By Joshua Cheetham
Last month, Marwa Elselehdar noticed something strange.
News had broken about a huge container ship, the Ever Given, that had become wedged across the Suez Canal, bringing one of world’s major shipping routes to a halt.
But as she checked her phone, online rumours were saying she was to blame.
“I was shocked,” says Ms Elselehdar, Egypt’s first female ship’s captain.
At the time of the Suez blockage, she was working as a first mate, in command of the Aida IV, hundreds of miles away in Alexandria.
The vessel, owned by Egypt’s maritime safety authority, runs supply missions to a lighthouse in the Red Sea. It’s also used to train cadets from the Arab Academy for Science, Technology and Maritime Transport (AASTMT), a regional university run by the Arab League.
Rumours about Ms Elselehdar’s role on the Ever Given were largely spurred by screenshots of a fake news headline – supposedly published by Arab News – which said she was involved in the Suez incident.
The doctored image appears to be from a genuine Arab News story, released on 22 March, which profiles her success as Egypt’s first female ship captain. The picture has been shared dozens of times on Twitter and Facebook.
Several Twitter accounts under her name have also spread false claims that she was in involved with the Ever Given.
Ms Elselehdar, 29, told the BBC she has no idea who first spread the story or why they did it. “I felt that I might be targeted maybe because I’m a successful female in this field or because I’m Egyptian, but I’m not sure,” she said.
It’s not the first time she’s faced challenges in an industry historically dominated by men. At present, women only account for 2% of the world’s seafarers, according to the International Maritime Organisation.
Ms Elselehdar says she’s always loved the sea, and was inspired to join the merchant navy after her brother enrolled at the AASTMT.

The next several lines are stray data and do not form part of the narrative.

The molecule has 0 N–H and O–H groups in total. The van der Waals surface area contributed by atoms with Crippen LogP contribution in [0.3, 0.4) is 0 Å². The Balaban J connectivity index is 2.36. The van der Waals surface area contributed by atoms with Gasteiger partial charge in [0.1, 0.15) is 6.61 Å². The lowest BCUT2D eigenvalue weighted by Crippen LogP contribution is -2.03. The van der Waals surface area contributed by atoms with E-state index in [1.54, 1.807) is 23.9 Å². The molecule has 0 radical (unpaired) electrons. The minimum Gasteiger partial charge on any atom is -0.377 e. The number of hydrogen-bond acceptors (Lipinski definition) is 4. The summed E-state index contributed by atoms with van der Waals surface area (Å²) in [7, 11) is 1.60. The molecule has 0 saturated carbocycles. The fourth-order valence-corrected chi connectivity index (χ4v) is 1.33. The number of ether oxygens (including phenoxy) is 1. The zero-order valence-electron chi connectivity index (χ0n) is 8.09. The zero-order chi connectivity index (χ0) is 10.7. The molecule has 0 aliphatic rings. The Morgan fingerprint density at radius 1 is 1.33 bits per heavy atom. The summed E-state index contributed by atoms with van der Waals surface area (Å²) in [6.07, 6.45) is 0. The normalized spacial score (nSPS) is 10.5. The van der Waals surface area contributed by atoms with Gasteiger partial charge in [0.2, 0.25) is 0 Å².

Though the academy only accepted men at the time, she applied anyway and was granted permission to join after a legal review by Egypt’s then-President Hosni Mubarak.
During her studies, she says she faced sexism at every turn.
“Onboard, they were all older men with different mentalities, so it was difficult not to be able to find like-minded people to communicate with,” she says. “It was challenging to go through this alone and be able to overcome it without affecting my mental health.”
“People in our society still don’t accept the idea of girls working in the sea away from their families for a long time,” she adds. “But when you do what you love, it is not necessary for you to seek the approval of everyone.”
After graduating, Ms Elselehdar rose to the rank of first mate, and captained the Aida IV when it became the first vessel to navigate the newly-expanded Suez Canal in 2015. At the time, she was the youngest and first female Egyptian captain to cross the waterway.
In 2017 she was also honoured by President Abdel Fattah El-Sisi during Egypt’s Women’s Day celebrations.
When rumours emerged about her role in the Suez blockage, she feared for the impact it would have on her work.
“This fake article was in English so it spread in other countries,” says Ms Elselehdar. “I tried so hard to negate what was in the article because it was affecting my reputation and all the efforts I exerted to be where I am now.”
But she says she feels encouraged by some of the response.
“The comments on the article were very negative and harsh but there were so many other supportive comments from ordinary people and people I work with,” she says. “I decided to focus on all the support and love I’m getting, and my anger turned to gratefulness.”
“Also, it is worth mentioning that I became even more famous than before,” she adds.
Next month Ms Elselehdar will be taking her final exam to attain a full rank of captain, and hopes she can continue to be a role model for women in the industry.
“My message to females who want to be in the maritime field is fight for what you love and not let any negativity to affect you,” she says.
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